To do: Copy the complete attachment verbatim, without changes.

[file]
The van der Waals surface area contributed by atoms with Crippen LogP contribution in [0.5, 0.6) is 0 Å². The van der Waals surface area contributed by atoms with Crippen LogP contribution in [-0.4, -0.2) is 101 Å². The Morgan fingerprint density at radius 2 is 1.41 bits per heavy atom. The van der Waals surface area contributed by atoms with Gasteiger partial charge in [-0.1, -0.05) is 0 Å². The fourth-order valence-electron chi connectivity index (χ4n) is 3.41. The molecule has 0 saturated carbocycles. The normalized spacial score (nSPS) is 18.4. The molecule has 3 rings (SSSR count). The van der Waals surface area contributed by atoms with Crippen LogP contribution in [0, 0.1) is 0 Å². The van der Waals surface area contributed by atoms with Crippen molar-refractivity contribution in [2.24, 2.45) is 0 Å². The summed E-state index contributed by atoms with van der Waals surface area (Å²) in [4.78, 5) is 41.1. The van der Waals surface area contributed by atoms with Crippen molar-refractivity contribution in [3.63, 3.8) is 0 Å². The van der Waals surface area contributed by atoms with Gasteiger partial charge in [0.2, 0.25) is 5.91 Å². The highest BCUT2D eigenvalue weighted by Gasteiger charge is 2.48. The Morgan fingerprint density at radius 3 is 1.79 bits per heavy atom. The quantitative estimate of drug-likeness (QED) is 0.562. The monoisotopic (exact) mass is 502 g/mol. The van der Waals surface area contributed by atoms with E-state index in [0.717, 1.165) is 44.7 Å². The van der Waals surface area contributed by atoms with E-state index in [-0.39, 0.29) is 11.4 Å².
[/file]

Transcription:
The van der Waals surface area contributed by atoms with Crippen LogP contribution in [0.5, 0.6) is 0 Å². The van der Waals surface area contributed by atoms with Crippen LogP contribution in [-0.4, -0.2) is 101 Å². The Morgan fingerprint density at radius 2 is 1.41 bits per heavy atom. The van der Waals surface area contributed by atoms with Gasteiger partial charge in [-0.1, -0.05) is 0 Å². The fourth-order valence-electron chi connectivity index (χ4n) is 3.41. The molecule has 0 saturated carbocycles. The normalized spacial score (nSPS) is 18.4. The molecule has 3 rings (SSSR count). The van der Waals surface area contributed by atoms with Crippen LogP contribution in [0, 0.1) is 0 Å². The van der Waals surface area contributed by atoms with Crippen molar-refractivity contribution in [2.24, 2.45) is 0 Å². The summed E-state index contributed by atoms with van der Waals surface area (Å²) in [4.78, 5) is 41.1. The van der Waals surface area contributed by atoms with Crippen molar-refractivity contribution in [3.63, 3.8) is 0 Å². The van der Waals surface area contributed by atoms with Gasteiger partial charge in [0.2, 0.25) is 5.91 Å². The highest BCUT2D eigenvalue weighted by Gasteiger charge is 2.48. The Morgan fingerprint density at radius 3 is 1.79 bits per heavy atom. The quantitative estimate of drug-likeness (QED) is 0.562. The monoisotopic (exact) mass is 502 g/mol. The van der Waals surface area contributed by atoms with E-state index in [0.717, 1.165) is 44.7 Å². The van der Waals surface area contributed by atoms with E-state index in [-0.39, 0.29) is 11.4 Å².